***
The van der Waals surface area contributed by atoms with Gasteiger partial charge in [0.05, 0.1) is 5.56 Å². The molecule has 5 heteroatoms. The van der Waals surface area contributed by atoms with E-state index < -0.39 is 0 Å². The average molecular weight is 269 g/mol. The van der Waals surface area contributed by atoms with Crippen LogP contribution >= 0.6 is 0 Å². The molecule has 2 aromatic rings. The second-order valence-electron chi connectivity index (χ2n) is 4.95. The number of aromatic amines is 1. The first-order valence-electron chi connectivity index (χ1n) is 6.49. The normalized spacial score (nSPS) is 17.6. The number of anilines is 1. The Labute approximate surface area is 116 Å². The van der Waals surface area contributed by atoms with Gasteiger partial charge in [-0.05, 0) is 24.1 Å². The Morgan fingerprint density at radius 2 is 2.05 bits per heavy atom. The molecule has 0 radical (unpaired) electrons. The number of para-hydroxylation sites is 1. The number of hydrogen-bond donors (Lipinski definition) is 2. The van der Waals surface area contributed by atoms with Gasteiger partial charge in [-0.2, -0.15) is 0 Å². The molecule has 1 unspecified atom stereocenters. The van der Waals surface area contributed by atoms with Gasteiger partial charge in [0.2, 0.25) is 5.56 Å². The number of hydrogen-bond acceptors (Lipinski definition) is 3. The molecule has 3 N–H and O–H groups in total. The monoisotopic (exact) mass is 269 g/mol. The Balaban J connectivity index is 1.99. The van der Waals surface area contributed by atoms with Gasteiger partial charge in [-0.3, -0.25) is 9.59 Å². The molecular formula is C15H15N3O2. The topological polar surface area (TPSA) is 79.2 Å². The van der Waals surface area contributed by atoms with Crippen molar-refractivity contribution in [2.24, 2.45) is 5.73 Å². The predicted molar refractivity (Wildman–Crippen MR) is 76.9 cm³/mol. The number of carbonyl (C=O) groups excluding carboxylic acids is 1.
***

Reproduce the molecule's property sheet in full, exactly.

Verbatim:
The van der Waals surface area contributed by atoms with Gasteiger partial charge in [0.05, 0.1) is 5.56 Å². The molecule has 5 heteroatoms. The van der Waals surface area contributed by atoms with E-state index < -0.39 is 0 Å². The average molecular weight is 269 g/mol. The van der Waals surface area contributed by atoms with Crippen LogP contribution >= 0.6 is 0 Å². The molecule has 2 aromatic rings. The second-order valence-electron chi connectivity index (χ2n) is 4.95. The number of aromatic amines is 1. The first-order valence-electron chi connectivity index (χ1n) is 6.49. The normalized spacial score (nSPS) is 17.6. The number of anilines is 1. The Labute approximate surface area is 116 Å². The van der Waals surface area contributed by atoms with Gasteiger partial charge in [-0.05, 0) is 24.1 Å². The Morgan fingerprint density at radius 2 is 2.05 bits per heavy atom. The molecule has 0 radical (unpaired) electrons. The number of para-hydroxylation sites is 1. The number of hydrogen-bond donors (Lipinski definition) is 2. The van der Waals surface area contributed by atoms with Gasteiger partial charge in [-0.2, -0.15) is 0 Å². The molecule has 1 unspecified atom stereocenters. The van der Waals surface area contributed by atoms with Gasteiger partial charge in [0.2, 0.25) is 5.56 Å². The number of hydrogen-bond acceptors (Lipinski definition) is 3. The molecule has 3 N–H and O–H groups in total. The monoisotopic (exact) mass is 269 g/mol. The Balaban J connectivity index is 1.99. The van der Waals surface area contributed by atoms with Gasteiger partial charge in [-0.3, -0.25) is 9.59 Å². The molecular formula is C15H15N3O2. The topological polar surface area (TPSA) is 79.2 Å². The van der Waals surface area contributed by atoms with Crippen molar-refractivity contribution in [2.24, 2.45) is 5.73 Å². The predicted molar refractivity (Wildman–Crippen MR) is 76.9 cm³/mol. The number of carbonyl (C=O) groups excluding carboxylic acids is 1.